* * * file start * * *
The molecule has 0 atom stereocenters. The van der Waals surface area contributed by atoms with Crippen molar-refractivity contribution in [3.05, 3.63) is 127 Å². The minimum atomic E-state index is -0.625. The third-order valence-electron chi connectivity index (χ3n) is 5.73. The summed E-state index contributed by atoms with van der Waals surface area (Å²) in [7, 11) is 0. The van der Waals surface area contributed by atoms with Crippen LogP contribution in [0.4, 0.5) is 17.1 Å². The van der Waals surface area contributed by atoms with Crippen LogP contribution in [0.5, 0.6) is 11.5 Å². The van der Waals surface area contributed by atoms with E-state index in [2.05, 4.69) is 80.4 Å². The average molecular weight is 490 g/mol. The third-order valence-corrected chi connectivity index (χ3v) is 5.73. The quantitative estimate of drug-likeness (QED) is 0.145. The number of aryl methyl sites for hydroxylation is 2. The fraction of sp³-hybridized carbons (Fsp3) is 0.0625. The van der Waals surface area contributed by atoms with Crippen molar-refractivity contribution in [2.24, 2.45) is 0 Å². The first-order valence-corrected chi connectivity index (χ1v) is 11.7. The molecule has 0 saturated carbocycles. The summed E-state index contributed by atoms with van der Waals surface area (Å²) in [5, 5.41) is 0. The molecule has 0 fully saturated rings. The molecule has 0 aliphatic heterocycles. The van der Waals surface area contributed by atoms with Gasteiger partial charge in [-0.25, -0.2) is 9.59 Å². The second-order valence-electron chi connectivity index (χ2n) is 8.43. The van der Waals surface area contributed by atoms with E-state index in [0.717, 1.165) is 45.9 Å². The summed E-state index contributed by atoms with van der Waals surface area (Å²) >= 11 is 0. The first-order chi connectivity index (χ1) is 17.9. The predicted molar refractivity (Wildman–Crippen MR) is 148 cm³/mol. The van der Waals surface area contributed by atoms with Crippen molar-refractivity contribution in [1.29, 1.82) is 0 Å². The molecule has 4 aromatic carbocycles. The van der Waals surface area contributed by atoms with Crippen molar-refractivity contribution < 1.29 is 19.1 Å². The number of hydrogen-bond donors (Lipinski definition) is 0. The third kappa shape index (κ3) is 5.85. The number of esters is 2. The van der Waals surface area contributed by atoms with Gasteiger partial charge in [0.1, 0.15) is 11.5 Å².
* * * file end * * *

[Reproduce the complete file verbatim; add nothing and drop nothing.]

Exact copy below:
The molecule has 0 atom stereocenters. The van der Waals surface area contributed by atoms with Crippen molar-refractivity contribution in [3.05, 3.63) is 127 Å². The minimum atomic E-state index is -0.625. The third-order valence-electron chi connectivity index (χ3n) is 5.73. The summed E-state index contributed by atoms with van der Waals surface area (Å²) in [7, 11) is 0. The van der Waals surface area contributed by atoms with Crippen LogP contribution in [0.4, 0.5) is 17.1 Å². The van der Waals surface area contributed by atoms with Crippen LogP contribution in [0.5, 0.6) is 11.5 Å². The van der Waals surface area contributed by atoms with E-state index in [2.05, 4.69) is 80.4 Å². The average molecular weight is 490 g/mol. The third-order valence-corrected chi connectivity index (χ3v) is 5.73. The quantitative estimate of drug-likeness (QED) is 0.145. The number of aryl methyl sites for hydroxylation is 2. The fraction of sp³-hybridized carbons (Fsp3) is 0.0625. The van der Waals surface area contributed by atoms with Crippen molar-refractivity contribution in [2.24, 2.45) is 0 Å². The first-order valence-corrected chi connectivity index (χ1v) is 11.7. The molecule has 0 saturated carbocycles. The summed E-state index contributed by atoms with van der Waals surface area (Å²) in [5, 5.41) is 0. The molecule has 0 fully saturated rings. The molecule has 0 aliphatic heterocycles. The van der Waals surface area contributed by atoms with Gasteiger partial charge in [-0.25, -0.2) is 9.59 Å². The second-order valence-electron chi connectivity index (χ2n) is 8.43. The van der Waals surface area contributed by atoms with E-state index in [0.717, 1.165) is 45.9 Å². The summed E-state index contributed by atoms with van der Waals surface area (Å²) >= 11 is 0. The first-order chi connectivity index (χ1) is 17.9. The predicted molar refractivity (Wildman–Crippen MR) is 148 cm³/mol. The van der Waals surface area contributed by atoms with Crippen molar-refractivity contribution in [1.29, 1.82) is 0 Å². The molecule has 4 aromatic carbocycles. The van der Waals surface area contributed by atoms with Crippen molar-refractivity contribution < 1.29 is 19.1 Å². The number of hydrogen-bond donors (Lipinski definition) is 0. The third kappa shape index (κ3) is 5.85. The number of esters is 2. The van der Waals surface area contributed by atoms with Gasteiger partial charge in [0.1, 0.15) is 11.5 Å².